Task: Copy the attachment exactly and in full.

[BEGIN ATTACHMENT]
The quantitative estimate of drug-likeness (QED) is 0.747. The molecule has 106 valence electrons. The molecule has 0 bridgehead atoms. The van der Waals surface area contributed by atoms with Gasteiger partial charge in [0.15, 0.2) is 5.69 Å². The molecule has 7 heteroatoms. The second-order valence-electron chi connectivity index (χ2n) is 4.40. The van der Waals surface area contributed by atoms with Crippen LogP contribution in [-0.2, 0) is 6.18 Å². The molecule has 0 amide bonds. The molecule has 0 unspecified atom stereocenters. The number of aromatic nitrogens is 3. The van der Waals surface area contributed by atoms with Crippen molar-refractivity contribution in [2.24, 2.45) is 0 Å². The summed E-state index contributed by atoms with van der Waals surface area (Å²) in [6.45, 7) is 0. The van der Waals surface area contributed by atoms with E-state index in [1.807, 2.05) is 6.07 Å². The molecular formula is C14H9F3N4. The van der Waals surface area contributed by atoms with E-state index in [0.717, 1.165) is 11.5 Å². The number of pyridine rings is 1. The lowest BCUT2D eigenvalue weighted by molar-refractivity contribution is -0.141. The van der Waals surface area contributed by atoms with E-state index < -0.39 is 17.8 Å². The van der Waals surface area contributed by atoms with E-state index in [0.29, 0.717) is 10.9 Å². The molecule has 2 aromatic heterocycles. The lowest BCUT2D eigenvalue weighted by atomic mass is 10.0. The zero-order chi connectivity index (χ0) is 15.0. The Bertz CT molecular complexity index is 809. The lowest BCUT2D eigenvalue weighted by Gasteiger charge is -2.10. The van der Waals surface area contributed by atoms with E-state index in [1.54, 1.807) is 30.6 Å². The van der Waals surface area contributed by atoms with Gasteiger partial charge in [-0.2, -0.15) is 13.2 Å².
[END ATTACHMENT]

The quantitative estimate of drug-likeness (QED) is 0.747. The molecule has 106 valence electrons. The molecule has 0 bridgehead atoms. The van der Waals surface area contributed by atoms with Gasteiger partial charge in [0.15, 0.2) is 5.69 Å². The molecule has 7 heteroatoms. The second-order valence-electron chi connectivity index (χ2n) is 4.40. The van der Waals surface area contributed by atoms with Crippen LogP contribution in [-0.2, 0) is 6.18 Å². The molecule has 0 amide bonds. The molecule has 0 unspecified atom stereocenters. The number of aromatic nitrogens is 3. The van der Waals surface area contributed by atoms with Crippen molar-refractivity contribution in [2.24, 2.45) is 0 Å². The summed E-state index contributed by atoms with van der Waals surface area (Å²) in [6.45, 7) is 0. The van der Waals surface area contributed by atoms with E-state index in [1.807, 2.05) is 6.07 Å². The molecular formula is C14H9F3N4. The van der Waals surface area contributed by atoms with E-state index in [0.717, 1.165) is 11.5 Å². The number of pyridine rings is 1. The lowest BCUT2D eigenvalue weighted by molar-refractivity contribution is -0.141. The van der Waals surface area contributed by atoms with E-state index < -0.39 is 17.8 Å². The van der Waals surface area contributed by atoms with E-state index in [0.29, 0.717) is 10.9 Å². The molecule has 2 aromatic heterocycles. The lowest BCUT2D eigenvalue weighted by atomic mass is 10.0. The zero-order chi connectivity index (χ0) is 15.0. The Bertz CT molecular complexity index is 809. The lowest BCUT2D eigenvalue weighted by Gasteiger charge is -2.10. The van der Waals surface area contributed by atoms with E-state index in [1.54, 1.807) is 30.6 Å². The van der Waals surface area contributed by atoms with Gasteiger partial charge in [-0.2, -0.15) is 13.2 Å².